Floating Europe

The Rhine is one of the longest and most important rivers in Europe and has witnessed many crucial events in human history. Most of Germany’s vineyards owe their existence to the Rhine river. It flows past a wide fertile valley past the Baden vineyards.


By Carlos Edery

You’ve strolled the Boboli Gardens in Italy, biked the Majorcan coast in Spain, hit the slopes in Courchevel, France, but if you’re looking for a new way to explore Europe’s most popular and well-trod destinations, here’s a unique option you may not have pondered: a river cruise through the canals and rivers of Europe.

Old Jewish Synagogue in the Jewish Quarter of Prague

The vast majority of these boats are as lavish and pampering as a top-rate hotel, and while the typical European river craft is smaller in stature than the big-name cruise ships that sail the Mediterranean and other larger waterways, they boast many of the same amenities—from hot tubs and hair dryers to skylights and sundecks. They offer the same level of personal service as high-profile luxury liners as well, but are renowned for their intimacy, as most carry less than 100 passengers.

Travel: Navigating The European CanalsAnother big difference is that a river cruise is decidedly more laid-back than your typical cruise, so if you’re someone who likes to jam-pack every minute of your itinerary with various activities and events, a river cruise may not be the right choice for you. Of course, there are activities, if you want them, but the main focus is on simply sitting back, relaxing, and soaking up the scenery.“There’s no see-and-be-seen,” a wise operator once said. “It’s about solitude, countryside, culture, and food and wine.” What better place to take advantage of that than on a luxury river cruise leisurely circumnavigating its way through the intimate valleys, sleepy villages and even some of the most exciting cities of Europe? There are river cruises on canals in various parts of the continent, and most are characterized by a postcard-perfect patchwork of historic hamlets, medieval castles, Romanesque churches, rolling pastures, and lush vineyards.

Sampling the award-winning wines produced from area grapes is high on the agenda aboard a river cruise, with meals generally plucked from the local roadside farmer’s markets including several choice vintages. Some cruises also offer visits to local wine cellars for tours and tastings. Of course, with great wine comes great cuisine, so you can expect your onboard menu to include tasty entrées in champagne, sabayon sauce and foie gras and leeks smothered in a delicate prune sauce. It’s truly surprising the fanciful feasts they can whip up in those small galley kitchens.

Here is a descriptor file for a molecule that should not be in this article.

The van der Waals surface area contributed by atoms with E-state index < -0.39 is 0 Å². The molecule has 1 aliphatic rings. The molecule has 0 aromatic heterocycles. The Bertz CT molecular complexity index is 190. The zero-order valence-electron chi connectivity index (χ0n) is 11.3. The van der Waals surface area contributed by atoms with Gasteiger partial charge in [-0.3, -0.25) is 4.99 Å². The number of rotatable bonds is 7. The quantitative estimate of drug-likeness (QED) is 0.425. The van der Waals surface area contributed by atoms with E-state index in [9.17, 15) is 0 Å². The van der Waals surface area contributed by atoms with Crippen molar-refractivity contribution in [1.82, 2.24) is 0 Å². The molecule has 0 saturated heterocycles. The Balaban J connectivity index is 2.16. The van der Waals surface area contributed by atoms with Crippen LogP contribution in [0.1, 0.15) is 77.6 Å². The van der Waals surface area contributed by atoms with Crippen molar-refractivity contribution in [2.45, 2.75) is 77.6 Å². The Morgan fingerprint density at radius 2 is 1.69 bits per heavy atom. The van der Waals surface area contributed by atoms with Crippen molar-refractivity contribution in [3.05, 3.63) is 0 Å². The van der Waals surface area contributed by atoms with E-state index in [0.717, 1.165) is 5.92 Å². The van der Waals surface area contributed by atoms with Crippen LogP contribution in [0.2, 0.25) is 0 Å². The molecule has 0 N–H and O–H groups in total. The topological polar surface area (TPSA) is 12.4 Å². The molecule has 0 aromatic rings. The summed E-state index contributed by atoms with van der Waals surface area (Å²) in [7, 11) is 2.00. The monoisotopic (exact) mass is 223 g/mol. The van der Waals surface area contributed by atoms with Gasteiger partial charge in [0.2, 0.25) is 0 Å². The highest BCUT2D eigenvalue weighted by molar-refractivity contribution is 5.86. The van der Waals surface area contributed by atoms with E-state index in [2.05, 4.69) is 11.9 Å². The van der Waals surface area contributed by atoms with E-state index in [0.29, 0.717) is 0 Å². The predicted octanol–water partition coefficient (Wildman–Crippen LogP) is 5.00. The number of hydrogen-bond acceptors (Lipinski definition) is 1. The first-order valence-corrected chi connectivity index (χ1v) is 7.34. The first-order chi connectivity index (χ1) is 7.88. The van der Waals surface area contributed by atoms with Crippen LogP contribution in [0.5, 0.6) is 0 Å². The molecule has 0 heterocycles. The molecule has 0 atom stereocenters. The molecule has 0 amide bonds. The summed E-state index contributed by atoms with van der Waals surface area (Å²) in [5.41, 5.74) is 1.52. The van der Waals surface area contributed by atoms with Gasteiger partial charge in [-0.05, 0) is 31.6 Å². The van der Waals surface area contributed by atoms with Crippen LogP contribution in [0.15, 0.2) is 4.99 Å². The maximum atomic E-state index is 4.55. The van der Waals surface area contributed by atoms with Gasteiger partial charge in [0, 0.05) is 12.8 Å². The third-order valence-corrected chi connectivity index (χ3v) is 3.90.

Great Synagogue in Budapest, Hungary. It is the second largest synagogue in the world.

When you want to try to work off some of the many calories you’ve consumed, or you’re just in the mood to venture off the boat for a bit, you’ll have plenty of exciting options to choose from. For instance, most cruises have bikes you can use to tool around on, either pedaling through the picturesque countryside on a towpath alongside the boat, or zipping ahead to explore the next town. The choice of guided excursions may be catered to include visits to Europe’s monuments, museums, and traditions significant to Jewish history. In Budapest, visit Europe’s largest synagogue, its Jewish Museum, and hear about the tree of life; enjoy a walking tour of Jewish Vienna; visit Prague’s Jewish Quarter, Jewish Museum and Cemetery, and synagogues; and in Regensburg, visit the remains of ancient synagogues beneath Neupfarrplatz. You may even enjoy shopping among the locals at an outdoor market and having your catch served onboard later that day. Best of all, many of the cruise operators are intimate with the people and places along the route and offer you access and opportunities you won’t normally have at select restaurants, wineries, and other attractions along the way.

Another benefit of a river cruise is the chance to interact with the locals, especially if you’re traveling a stretch of a canal where the boat has to go through a lock. Locks are used to raise or lower the cruises from one water level to another, and residents often seem to pop up out of nowhere when a boat gets there. One cruise-goer mentioned how they were greeted by the cigar-chomping town mayor at one lock. Another related how her favorite part of the trip was being serenaded, in French, by a group of young schoolchildren they ran into who were out on a field trip. It doesn’t get much more adorable than that.

After all is said and done and you’re headed back home on dry land, you’ll no doubt understand the many pleasures of taking a slow cruise down a scenic canal or river.  


The canals and rivers are controlled, static waterways, and the cruises only travel about 4 to 5 miles per hour, so there’s no need to pack the Dramamine. Most cruises provide you with basic toiletries such as soap and shampoo, but don’t expect hotel-style luxuries and services such as newspaper delivery and dry cleaning. Dress aboard the boats is relaxed casual, although some include a captain’s dinner or visits to upscale restaurants where nice dresses and sports coats are recommended. Rates vary from cruise to cruise and are dependent on the season and length of the trip, but the price typically includes all of your meals, drinks, transfers, guided excursions, museum admissions, and if it has them, use of the ship’s bicycles. Kosher cruising is available.

For more information

Or to book your own river cruise, contact any knowledgeable agent such as those at Forest Travel (www.foresttravel.com and 800- 432-2132) or other deluxe travel agencies.